The joy of salad making for me is the infinte variety.  From fresh seasonal vegetables and fruits to tasty roast leftover meats to slivers of nuts and cheese, there are many and diverse ways to build a lovely salad. 

Here is a recipe using one of my favorite ingredients, the beautiful beet.

Recipe: Marinated beet salad

Alice Waters, "The Art of Simple Food"

Beets of different colors make a very beautiful salad.  Dress the red ones separately so their color doesn’t bleed all over the others.

  • 1 pound beets (red, Chioggia, golden, or white)
  • Salt
  • 1 teaspoon vinegar (red wine, sherry, or white wine vinegar)
  • 1 to 2 teaspoons extra-virgin olive oil.

Trim the greens to 1/2 inch from 1 pound beets (red, Chioggia, golden or white).

Wash thoroughly. Put them in a baking dish with a little water (enough to cover the bottom of the dish to a depth of 1/8 inch) and sprinkle with salt.

Cover tightly and bake the beets in a 350°F oven until they can be easily pierced with a sharp knife, 30 minutes to 1 hour, depending on their size. Uncover and cool. Cut off the tops and roots and slip off the skins. Cut the peeled beets into small wedges or 1/4-inch dice and sprinkle with 1 teaspoon vinegar (red wine, sherry or white wine vinegar) and salt.

Let stand for a few minutes to allow the beets to absorb the flavor. Taste and add more salt or vinegar as needed. Toss with 1 to 2 teaspoons extra-virgin olive oil.

Serve alone, or with other salads.



  • Substitute fresh orange juice for some of the vinegar and toss with grated orange zest.
  • Toss with 1 tablespoon chopped fresh herbs such as mint, tarragon or cilantro.


Mark Bittman's How to Cook Everything iPad app

Download Mark Bittman’s How to Cook Everything has now been optimized for the iPad.

The new app contains 2,000 no-nonsense recipes, plus hundreds of technique illustrations, cooking tips, and detailed ingredient and equipment advice.

The app features extensively enhanced search capability, shopping lists, multiple timers for every recipe, bookmarks within recipes, a recipe note option, featured recipe photos, and more.

Like the iPhone version, this app can be used anywhere, anytime, online or offline. It’s the ultimate companion to everybody’s favorite cookbook.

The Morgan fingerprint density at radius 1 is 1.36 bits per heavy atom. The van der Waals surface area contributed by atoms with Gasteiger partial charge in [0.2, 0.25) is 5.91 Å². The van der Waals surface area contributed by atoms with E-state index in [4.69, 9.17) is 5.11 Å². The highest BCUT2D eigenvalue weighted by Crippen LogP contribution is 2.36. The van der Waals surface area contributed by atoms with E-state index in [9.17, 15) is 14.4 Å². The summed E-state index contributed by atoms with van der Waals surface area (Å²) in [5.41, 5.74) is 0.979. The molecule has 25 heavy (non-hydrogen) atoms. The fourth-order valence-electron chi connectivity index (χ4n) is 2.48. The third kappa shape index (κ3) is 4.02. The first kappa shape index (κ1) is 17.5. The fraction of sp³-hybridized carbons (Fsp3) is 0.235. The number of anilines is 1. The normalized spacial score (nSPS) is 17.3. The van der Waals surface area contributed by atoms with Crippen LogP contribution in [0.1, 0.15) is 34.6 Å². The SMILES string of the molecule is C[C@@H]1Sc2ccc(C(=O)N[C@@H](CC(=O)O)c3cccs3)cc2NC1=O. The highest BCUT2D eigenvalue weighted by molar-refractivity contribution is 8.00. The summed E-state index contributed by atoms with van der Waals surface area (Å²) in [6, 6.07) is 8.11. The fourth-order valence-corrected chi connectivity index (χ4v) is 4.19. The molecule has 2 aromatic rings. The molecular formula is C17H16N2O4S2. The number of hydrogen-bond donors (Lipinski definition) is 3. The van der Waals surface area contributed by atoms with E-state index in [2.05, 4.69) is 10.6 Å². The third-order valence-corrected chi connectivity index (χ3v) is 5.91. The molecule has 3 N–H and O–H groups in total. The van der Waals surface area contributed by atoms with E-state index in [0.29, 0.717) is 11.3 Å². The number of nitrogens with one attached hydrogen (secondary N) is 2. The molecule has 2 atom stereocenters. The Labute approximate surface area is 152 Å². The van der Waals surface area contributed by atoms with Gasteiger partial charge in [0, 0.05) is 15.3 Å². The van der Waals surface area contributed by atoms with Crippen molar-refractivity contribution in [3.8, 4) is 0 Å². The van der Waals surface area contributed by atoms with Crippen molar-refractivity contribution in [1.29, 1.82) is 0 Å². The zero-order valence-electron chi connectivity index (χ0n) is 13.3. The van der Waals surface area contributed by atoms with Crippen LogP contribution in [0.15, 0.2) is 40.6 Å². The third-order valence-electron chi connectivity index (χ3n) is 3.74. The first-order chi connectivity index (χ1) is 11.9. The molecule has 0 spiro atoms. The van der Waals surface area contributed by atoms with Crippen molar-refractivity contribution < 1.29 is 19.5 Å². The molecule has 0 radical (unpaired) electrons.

Written by Mark Bittman, the longtime New York Times columnist, television personality, author, and blogger, How to Cook Everything promotes a simple and accessible approach to home cooking.

For more than 10 years, cooks have relied on this cookbook to make crowd-pleasing food using fresh, natural ingredients; simple techniques; and basic equipment.

In the new How to Cook Everything iPad app you’ll find brand new iPad-only features including:

·        Intuitive filters that pinpoint searches by multiple ingredients, techniques, or cuisines

·        At-a-glance access to all the book’s how-to illustrations

·        Note-taking capability for every recipe

·        Bookmarks to hold your place in several recipes at a time

·        A constant-on option to allow uninterrupted reading and recipe review

·        Featured recipes, now with photos

  The iPad app also contains:

·        Customizable (and email-friendly) shopping lists

·        Built-in timers

·        Immediate inspiration with Bittman’s Picks, Quick Dinners, and Most Popular features

·        Printing option for recipes and shopping lists

Available at iTunes for $9.99.

Hangover cures from your kitchen

It's been more than a minute since I had a cure-worthy hangover.  My life is so exciting that I'm generally in bed before the real revelers are evenh dressed and ready to head to the party. 

But it's good to know that a few of my favorite foods are cures for the dreaded hangover should need ever arise.

Ted Loos expounds on the curative and restorative powers of pancakes, bacon, chocolate, eggs and more at

Even if you don't have a hangover, these taste treats sound nummy.


Holiday dessert classic La Tarte Tatin from Julia Child

Watch the full episode. See more Julia Child.


God bless PBS. 

The educational TV channel has uploaded 28 Julia Child videos. 

And just in time for the holidays, you too can watch and learn to  make a classic ,  LaTarte Tatin, made with juicy, tart and tangy apples.

Bon appetit, now you may eat!